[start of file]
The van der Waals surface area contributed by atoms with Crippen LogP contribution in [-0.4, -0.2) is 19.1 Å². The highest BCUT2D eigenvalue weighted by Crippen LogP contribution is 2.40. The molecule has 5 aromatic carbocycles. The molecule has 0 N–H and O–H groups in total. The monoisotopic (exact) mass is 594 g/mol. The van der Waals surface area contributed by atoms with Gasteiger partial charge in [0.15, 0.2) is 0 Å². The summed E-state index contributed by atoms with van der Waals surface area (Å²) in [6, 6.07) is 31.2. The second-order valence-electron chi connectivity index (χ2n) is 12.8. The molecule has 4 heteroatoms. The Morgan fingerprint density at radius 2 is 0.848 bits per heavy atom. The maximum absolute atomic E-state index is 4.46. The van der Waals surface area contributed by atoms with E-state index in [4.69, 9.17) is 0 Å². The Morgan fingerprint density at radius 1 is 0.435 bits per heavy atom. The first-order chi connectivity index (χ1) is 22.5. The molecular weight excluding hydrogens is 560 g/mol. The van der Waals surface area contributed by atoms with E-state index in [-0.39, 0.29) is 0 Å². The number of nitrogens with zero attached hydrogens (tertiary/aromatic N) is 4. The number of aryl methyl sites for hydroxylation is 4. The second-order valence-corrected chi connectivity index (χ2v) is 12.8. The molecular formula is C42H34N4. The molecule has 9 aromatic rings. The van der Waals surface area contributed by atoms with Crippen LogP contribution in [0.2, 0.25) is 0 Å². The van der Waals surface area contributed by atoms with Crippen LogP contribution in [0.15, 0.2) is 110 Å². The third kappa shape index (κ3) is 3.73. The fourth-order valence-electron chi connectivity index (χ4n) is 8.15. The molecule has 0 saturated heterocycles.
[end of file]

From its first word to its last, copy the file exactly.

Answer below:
The van der Waals surface area contributed by atoms with Crippen LogP contribution in [-0.4, -0.2) is 19.1 Å². The highest BCUT2D eigenvalue weighted by Crippen LogP contribution is 2.40. The molecule has 5 aromatic carbocycles. The molecule has 0 N–H and O–H groups in total. The monoisotopic (exact) mass is 594 g/mol. The van der Waals surface area contributed by atoms with Gasteiger partial charge in [0.15, 0.2) is 0 Å². The summed E-state index contributed by atoms with van der Waals surface area (Å²) in [6, 6.07) is 31.2. The second-order valence-electron chi connectivity index (χ2n) is 12.8. The molecule has 4 heteroatoms. The Morgan fingerprint density at radius 2 is 0.848 bits per heavy atom. The maximum absolute atomic E-state index is 4.46. The van der Waals surface area contributed by atoms with E-state index in [4.69, 9.17) is 0 Å². The Morgan fingerprint density at radius 1 is 0.435 bits per heavy atom. The first-order chi connectivity index (χ1) is 22.5. The molecular weight excluding hydrogens is 560 g/mol. The van der Waals surface area contributed by atoms with E-state index in [-0.39, 0.29) is 0 Å². The number of nitrogens with zero attached hydrogens (tertiary/aromatic N) is 4. The number of aryl methyl sites for hydroxylation is 4. The second-order valence-corrected chi connectivity index (χ2v) is 12.8. The molecular formula is C42H34N4. The molecule has 9 aromatic rings. The van der Waals surface area contributed by atoms with Crippen LogP contribution in [0.2, 0.25) is 0 Å². The van der Waals surface area contributed by atoms with Crippen LogP contribution in [0.15, 0.2) is 110 Å². The third kappa shape index (κ3) is 3.73. The fourth-order valence-electron chi connectivity index (χ4n) is 8.15. The molecule has 0 saturated heterocycles.